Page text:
It’s tempting to draw sweeping conclusions about what geopolitics will look like after the pandemic. Some argue that we’re witnessing the last gasp of American primacy, the equivalent of Britain’s 1956 “Suez moment.” Others argue that America, the main driver of the post–Cold War international order, is temporarily incapacitated, with a president drunk at the wheel. Tomorrow, a more sober operator can swiftly restore U.S. leadership.There is a lot we don’t know yet about the virus, or how it will reshape the international landscape. What we do know, however, is that we have drifted into one of those rare periods of transition, with American dominance in the rearview mirror, and a more anarchical order looming dimly beyond. The moment resembles—in both its fragility and its geopolitical and technological dynamism—the era before World War I, which triggered two global military convulsions before statecraft finally caught up with the magnitude of the challenges. To navigate today's complicated transition, the United States will need to move beyond the debate between retrenchment and restoration, and imagine a more fundamental reinvention of America’s role in the world.The wreckage of the pandemic surrounds us—with more than half a million people around the world dead, the ranks of the global hungry doubling, and the most severe economic crisis since the Great Depression raging. Well before the coronavirus hit, however, the liberal international order built and led by the United States was becoming less liberal, less ordered, and less American. The pandemic has accelerated that trend and aggravated preexisting conditions.[Read: The pandemic’s geopolitical aftershocks are coming]With the United States and its allies reeling, distracted, and divided by the pandemic, China’s ambition to become the dominant player in Asia has grown, as has its desire to reshape international institutions and rules to suit its power and preferences. The pandemic has also magnified the insecurities of Chinese leadership, amplifying their worries about economic sluggishness and social discontent. The result is greater domestic repression and an even more pugnacious brand of “wolf warrior” diplomacy.Always attuned to the weakness of others, Vladimir Putin is losing sight of Russia’s own weakness. The collapse of the oil market and Putin’s mismanagement of the pandemic have made Russia’s one-dimensional economy and stagnant political system even more brittle. A potent counterpuncher, Putin still sees plenty of opportunities to disrupt and subvert rival countries, the kind of tactics that can help a declining power sustain its status. His margin for error, however, is shrinking.Europe is caught between an assertive China, a revisionist Russia, an erratic America, and its own political breakdowns—none more perplexing than Brexit. The drift in the transatlantic alliance is worsening, with the U.S. looking for Europe to do more with less say, and Europe fearing that it will become the grass on which the great-power elephants trample.The pandemic has also intensified the Middle East’s disorder and dysfunction. Hard-liners in both Tehran and Washington pose combatively at the foot of a dangerous escalatory ladder. Proxy wars in Yemen and Libya spin on. Syria remains a bloody wreck, and Israel’s impending annexation in the West Bank threatens to bury a two-state solution.As the pandemic’s wave crests over developing countries, the world’s most fragile societies will only become more vulnerable. Latin America now faces the biggest economic decline in the region’s history. Africa, with its growing cities and daunting food, water, and health insecurities, faces greater risks than perhaps any other part of the world.All of these challenges and uncertainties are further complicated by ongoing technological disruptions, and by ideological and economic competition.The pace of change has outstripped the capacity of faltering, inward-looking leaders to shape the rules of the road. False information spreads with the same alacrity as truth; infectious diseases move faster than cures. The same technologies that unlock so many human possibilities are now being used by authoritarian leaders to lock in citizens, surveil them, and repress them.With the triumphalism of globalization long behind us, societies struggle with widening inequality and mercantilist impulses. Democracy has been in retreat for more than a decade, the compact between citizens and governments badly frayed. International institutions are beginning to break—paralyzed by too much bureaucracy, too little investment, and intense major-power rivalry. Looming above it all is the forbidding menace of climate change, as our planet gradually suffocates on carbon emissions.[Amy Zegart: The race for big ideas is on]This moment screams for leadership to help forge a sense of order—an organizer to help navigate this complicated mess of challenges, stabilize geopolitical competition, and ensure at least some modest protections of global public goods.But now we are living through the worst intersection of man and moment in American history. “America First” really means Trump first, America alone, and Americans on their own.The post-pandemic future of the United States is not preordained. We still get a vote, and we still get to make some fateful choices. They are more complicated than those we faced at the end of the Cold War, when our undisputed primacy cushioned us from our mistakes and sustained our illusions. But today’s choices are even more consequential than those of 30 years ago.The United States must choose from three broad strategic approaches: retrenchment, restoration, and reinvention. Each aspires to deliver on our interests and protect our values; where they differ is in their assessment of American priorities and influence, and of the threats we face. Each is easy to caricature—and each deserves an honest look.RetrenchmentIt’s not hard to persuade many Americans—struggling through the human and economic costs of the pandemic, pained by the open wounds of our racial divides, and doubtful about the power and promise of the American idea—to pull up our national drawbridges and retrench. Nor is it hard to make the case that the prevailing bipartisan foreign-policy consensus fumbled America’s post–Cold War “unipolar moment”—leaving the U.S. overstretched overseas and underinvested at home.Proponents of retrenchment argue that for too long, friends and foes alike were glad to let the United States underwrite global security while they reaped the benefits. Europe could spend less on defense and more on social safety nets. China could focus on economic modernization, while America kept the peace.The U.S. may be first among unequals for now, but the notion that its leaders can resurrect the era of uncontested American primacy, prevent China’s rise, or will our diplomatic relationships and tools into exactly their pre-Trump, pre-pandemic shapes is a mirage.[Kori Schake: The damage that ‘America First’ has done]Retrenchment is easily distorted as a kind of nativist isolationism or pathological declinism. It is often portrayed as a Bannonite call to throw overboard a sense of enlightened self-interest, and focus at long last on the “self” part. The heart of the argument is far less radical; it’s about narrowing our concept of vital interests, sharply reducing global military deployments, shedding outdated alliances, and reining in our missionary zeal for democracy-building abroad. Retrenchment means jettisoning our arrogant dismissiveness of nationalism and sovereignty, and understanding that other powers will continue to pursue spheres of influence and defend them. And it means acknowledging that the U.S. can manage threats and adversaries more effectively than it can vanquish them.The main risk in retrenchment lies in taking it too far, or too fast. Any effort to disentangle the United States from the world comes with complicated downsides. President Barack Obama’s attempt to shift the terms of American engagement in the Middle East offers an important caution. His thoughtful long game met the unsynchronized passions of the region’s short game, creating significant dislocations and doubts about American power.There are bigger structural questions too. Even if the U.S. accepted its relative decline and shrunk its external ambitions, where’s the rising ally to whom America can pass the baton, as the British did to the U.S. after World War II? However sclerotic some of our alliances have become, how confident are American leaders that they can shape our fate better without them? Isn’t there a danger of the United States becoming an island power in a world inhospitable to islands—with China gradually dominating the Eurasian landmass, Russia a weakening accomplice, and Europe an isolated appendage?And would an America retrenching in hard power still be able to play the organizing role on issues like climate change, nuclear nonproliferation, and global trade, which no other country can play right now?RestorationA case can be made that American diffidence, not hubris, is the original sin. Warts and all, U.S. global leadership ushered in an era of unprecedented peace and prosperity. We give it up at our peril. Retrenchers subscribe to the diplomat George Kennan’s view that the sooner the U.S. sheds its paternalistic altruism and becomes just another big country, the better off it will be. Restorationists believe that consigning America to such a role, in an otherwise rudderless world, would be a fatal mistake.[Thomas Wright: A bigger foreign-policy mess than anyone predicted]They argue that after the collapse of the Soviet Union, the U.S. failed to take full advantage of its primacy. American leaders naively enabled the rise of our future rivals, thinking they’d be satisfied with a seat at our table, rather than displacing us at its head. The U.S. slowed NATO’s expansion to pacify Russian anxieties, only to see an ever more revanchist Russia get back on its feet, and welcomed China into the World Trade Organization as a “responsible stakeholder,” yet failed to hold it to account when it continued to behave irresponsibly, breaking the rules while the American middle class broke its back.Restorationists argue that America suffers most not when it does too much, but tries too little. They believe that U.S. leaders feared the uncertain slippery slope of intervention abroad far more than the certain waves of human tragedy that would flow absent American action. They see “leading from behind” as an oxymoron and think the U.S. failed to appreciate how much emerging democracies depended on America, and how methodically authoritarians would contest the democratic model.Although the United States may no longer enjoy unrivaled dominance, power differentials still lean significantly in our favor. Despite our self-inflicted wounds, we still have the world’s strongest military, most influential economy, most expansive alliance system, and most potent soft power.Restorationists worry about the risk of overreaction to relative American decline. The contest with China is not another Cold War to avoid, but one to fight with confidence and win. The U.S. should reject any return to a world of closed spheres of influence—and be clear-eyed about the rise of techno-authoritarianism, and push back hard with a new concert of democracies. And although we might need to rebalance our foreign-policy tools and avoid the excesses of the post-9/11 era, the risks of slashing our defense budgets and our global military posture outweigh the rewards.For critics, Saturday Night Live’s “More Cowbell” sketch—admittedly not your standard foreign-policy analogy—embodies the restorationist view. To paraphrase the immortal words of the producer Bruce Dickinson: The world has a fever, and the only prescription is more U.S. leadership, however discordant and self-involved we can sometimes be, and however fatigued our bandmates might be with our prima donna act.The promised cure, however, leaves many questions unanswered. Do the American people have the stomach and resources right now for a cosmic struggle with authoritarianism or unbounded competition with China? Are the maximalist aims sometimes thrown around in this debate necessary or achievable? How far are our allies willing and able to join us in common cause? Will a more assertive international posture accelerate or delay the renewal of the American middle class? Is restraint an invitation to disorder or the best defense against it?ReinventionThere lies an alternative between breaking up the band and resigning ourselves to the perpetual din of the cowbell.We live in a new reality: America can no longer dictate events as we sometimes believed we could. The Trump administration has done more damage to American values, image, and influence than any other in my lifetime. And our nation is more divided by political, racial, and economic tensions than it has been in generations. But even so, assuming we don’t keep digging the hole deeper for ourselves at home and abroad, we remain in a better position than any other major power to mobilize coalitions and navigate the geopolitical rapids of the 21st century.[Peter Beinart: America needs an entirely new foreign policy for the Trump age]We can’t afford to just put more-modest lipstick on an essentially restorationist strategy, or, alternatively, apply a bolder rhetorical gloss to retrenchment. We must reinvent the purpose and practice of American power, finding a balance between our ambition and our limitations.First and foremost, American foreign policy must support domestic renewal. Smart foreign policy begins at home, with a strong democracy, society, and economy. But it has to end there too—with more and better jobs, greater security, a better environment, and a more inclusive, just, and resilient society.The well-being of the American middle class ought to be the engine that drives our foreign policy. We’re long overdue for a historic course correction at home. We need to push for more inclusive economic growth—growth that narrows gaps in income and health. Our actions abroad must further that goal, rather than hamper it. Prioritizing the needs of American workers over the profits of corporate America is essential. Leaders must do a far better job of ensuring that trade and investment deals reflect those imperatives.That doesn’t mean turning our back on trade or global economic integration, however. Supply chains in some sectors with national-security implications will require diversification and redundancy to make them sturdier, but policy makers shouldn’t disrupt global supply chains that benefit American consumers and fuel emerging markets. An improved economic approach might involve elements of industrial policy, focusing more government support on science, technology, education, and research. That ought to be complemented by reform of our broken immigration system.A second major priority for a reinvented foreign policy involves grand global challenges—climate change, global health insecurity, the proliferation of weapons of mass destruction, and the revolution in technology. All of those problems directly affect the health, security, and prosperity of Americans. None of them can be solved by the United States on its own. All will require international cooperation, despite intensifying strategic rivalry.They require a new multilateralism—a patchwork of coalitions of like-minded states, which the U.S. is still better placed than any other country to assemble; a hard-nosed approach to reforming international institutions; and agile diplomacy. Just as our forward military basing helped deal with threats to security during the Cold War, preventive diplomacy can help cushion our society against inevitable shocks, and strengthen its resilience.A third vital priority is our greatest geopolitical challenge: managing competition with China. In recent decades, undisciplined thinking led us to assume too much about the benefits of engaging with China. Today, undisciplined thinking of a different sort is causing us to assume too much about the feasibility of decoupling and containment—and about the inevitability of confrontation. Our tendency, as it was during the height of the Cold War, is to overhype the threat, over-prove our hawkish bona fides, over-militarize our approach, and reduce the political and diplomatic space required to manage great-power competition.Preventing China’s rise is beyond America’s capacity, and our economies are too entangled to decouple. The U.S. can, however, shape the environment into which China rises, taking advantage of the web of allies and partners across the Indo-Pacific—from Japan and South Korea to a rising India—who worry about China’s ascendance. That will require working with them—and engaging Chinese leadership directly—to bound rivalry with Beijing, define the terms for coexistence, prevent competition from becoming a collision, and preserve space for cooperation on global challenges.Everything rides on developing a strategy that reinforces—rather than trades against—these three interrelated priorities. China, obviously, is not America’s only geopolitical challenge, just by far the most important. We cannot ignore other regions where we have enduring interests: Europe remains a crucial partner, and North America our natural strategic home base, despite the current administration’s rare diplomatic feat of alienating the Canadians. Nor can we ignore the inevitable crises at home and abroad that so often derail the neatest of strategies.Armed with a clear sense of priorities, the next administration will have to reinvent U.S. alliances and partnerships and make some hard—and overdue—choices about America’s tools and terms of engagement around the world. And it’ll have to act with the discipline that so often eluded the U.S. during its lazy post–Cold War dominance.If“America First” is again consigned to the scrap heap, we’ll still have demons to exorcise—our hubris, our imperiousness, our indiscipline, our intolerance, our inattention to our domestic health, and our fetish for military tools and disregard for diplomacy. But we’ll also still have a chance to summon our most exceptional national trait: our capacity for self-repair. And we’ll still have a chance to shape our future, before it gets shaped for us by other players and forces.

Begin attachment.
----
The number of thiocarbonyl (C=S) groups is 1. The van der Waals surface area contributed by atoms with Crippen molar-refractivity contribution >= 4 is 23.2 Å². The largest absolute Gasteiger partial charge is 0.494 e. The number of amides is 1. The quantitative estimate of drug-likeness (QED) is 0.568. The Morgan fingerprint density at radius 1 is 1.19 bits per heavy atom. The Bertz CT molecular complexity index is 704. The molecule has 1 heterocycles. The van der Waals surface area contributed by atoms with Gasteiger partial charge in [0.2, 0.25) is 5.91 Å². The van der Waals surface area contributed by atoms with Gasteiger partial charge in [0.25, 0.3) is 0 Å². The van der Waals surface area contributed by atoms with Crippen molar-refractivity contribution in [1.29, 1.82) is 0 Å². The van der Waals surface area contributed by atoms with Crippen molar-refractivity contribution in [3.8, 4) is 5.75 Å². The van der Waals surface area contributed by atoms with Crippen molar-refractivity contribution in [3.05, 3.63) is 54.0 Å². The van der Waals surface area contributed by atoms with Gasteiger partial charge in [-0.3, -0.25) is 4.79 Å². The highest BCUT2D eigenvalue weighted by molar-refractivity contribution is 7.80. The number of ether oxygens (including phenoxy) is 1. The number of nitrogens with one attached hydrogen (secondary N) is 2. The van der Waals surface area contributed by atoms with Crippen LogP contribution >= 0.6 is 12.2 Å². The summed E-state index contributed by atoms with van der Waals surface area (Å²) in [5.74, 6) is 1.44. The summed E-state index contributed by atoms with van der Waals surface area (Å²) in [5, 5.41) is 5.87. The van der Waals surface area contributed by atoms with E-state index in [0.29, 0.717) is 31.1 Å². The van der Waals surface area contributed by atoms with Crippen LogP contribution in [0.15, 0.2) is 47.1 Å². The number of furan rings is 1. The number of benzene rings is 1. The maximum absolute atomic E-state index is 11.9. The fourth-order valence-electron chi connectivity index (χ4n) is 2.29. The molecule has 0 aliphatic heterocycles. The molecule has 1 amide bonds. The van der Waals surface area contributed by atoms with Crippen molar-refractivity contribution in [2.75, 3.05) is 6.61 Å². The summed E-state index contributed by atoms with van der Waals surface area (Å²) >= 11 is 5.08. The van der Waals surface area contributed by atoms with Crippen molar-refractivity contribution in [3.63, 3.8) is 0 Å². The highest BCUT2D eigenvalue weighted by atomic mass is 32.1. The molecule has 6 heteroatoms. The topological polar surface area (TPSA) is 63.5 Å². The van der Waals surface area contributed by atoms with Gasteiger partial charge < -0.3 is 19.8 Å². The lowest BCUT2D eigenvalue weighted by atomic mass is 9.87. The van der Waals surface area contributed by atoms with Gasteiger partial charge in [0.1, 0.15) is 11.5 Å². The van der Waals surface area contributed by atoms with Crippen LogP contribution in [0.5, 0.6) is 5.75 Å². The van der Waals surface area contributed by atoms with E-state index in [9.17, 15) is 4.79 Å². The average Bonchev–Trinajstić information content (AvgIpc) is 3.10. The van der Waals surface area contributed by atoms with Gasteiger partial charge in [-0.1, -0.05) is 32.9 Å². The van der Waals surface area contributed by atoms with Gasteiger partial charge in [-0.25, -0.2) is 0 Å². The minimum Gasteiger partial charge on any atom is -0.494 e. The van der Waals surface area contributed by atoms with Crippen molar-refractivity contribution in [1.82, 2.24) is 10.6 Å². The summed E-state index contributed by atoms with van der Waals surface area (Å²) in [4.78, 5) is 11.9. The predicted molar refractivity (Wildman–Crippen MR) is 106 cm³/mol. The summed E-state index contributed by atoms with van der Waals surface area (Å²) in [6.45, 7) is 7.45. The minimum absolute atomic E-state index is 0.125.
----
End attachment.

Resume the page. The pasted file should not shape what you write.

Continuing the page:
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Help! My Boyfriend’s Fetish Is Inspired by Middlemarch.